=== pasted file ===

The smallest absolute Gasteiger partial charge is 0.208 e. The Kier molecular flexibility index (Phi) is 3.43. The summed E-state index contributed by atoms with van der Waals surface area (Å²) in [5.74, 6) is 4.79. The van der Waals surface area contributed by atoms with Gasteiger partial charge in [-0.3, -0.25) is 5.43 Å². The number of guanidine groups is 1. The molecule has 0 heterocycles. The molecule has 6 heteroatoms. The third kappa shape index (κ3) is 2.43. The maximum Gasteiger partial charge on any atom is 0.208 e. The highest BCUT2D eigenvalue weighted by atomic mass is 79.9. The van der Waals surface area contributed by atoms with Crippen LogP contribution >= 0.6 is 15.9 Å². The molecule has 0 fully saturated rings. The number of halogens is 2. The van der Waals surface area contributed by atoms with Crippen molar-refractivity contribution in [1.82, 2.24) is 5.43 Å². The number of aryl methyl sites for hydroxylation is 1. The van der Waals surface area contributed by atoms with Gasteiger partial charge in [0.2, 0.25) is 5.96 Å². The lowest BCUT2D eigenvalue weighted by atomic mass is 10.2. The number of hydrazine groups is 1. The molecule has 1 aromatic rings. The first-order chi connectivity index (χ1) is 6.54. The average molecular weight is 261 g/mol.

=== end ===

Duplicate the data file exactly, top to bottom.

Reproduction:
The smallest absolute Gasteiger partial charge is 0.208 e. The Kier molecular flexibility index (Phi) is 3.43. The summed E-state index contributed by atoms with van der Waals surface area (Å²) in [5.74, 6) is 4.79. The van der Waals surface area contributed by atoms with Gasteiger partial charge in [-0.3, -0.25) is 5.43 Å². The number of guanidine groups is 1. The molecule has 0 heterocycles. The molecule has 6 heteroatoms. The third kappa shape index (κ3) is 2.43. The maximum Gasteiger partial charge on any atom is 0.208 e. The highest BCUT2D eigenvalue weighted by atomic mass is 79.9. The van der Waals surface area contributed by atoms with Crippen LogP contribution >= 0.6 is 15.9 Å². The molecule has 0 fully saturated rings. The number of halogens is 2. The van der Waals surface area contributed by atoms with Crippen molar-refractivity contribution in [1.82, 2.24) is 5.43 Å². The number of aryl methyl sites for hydroxylation is 1. The van der Waals surface area contributed by atoms with Gasteiger partial charge in [0.2, 0.25) is 5.96 Å². The lowest BCUT2D eigenvalue weighted by atomic mass is 10.2. The number of hydrazine groups is 1. The molecule has 1 aromatic rings. The first-order chi connectivity index (χ1) is 6.54. The average molecular weight is 261 g/mol.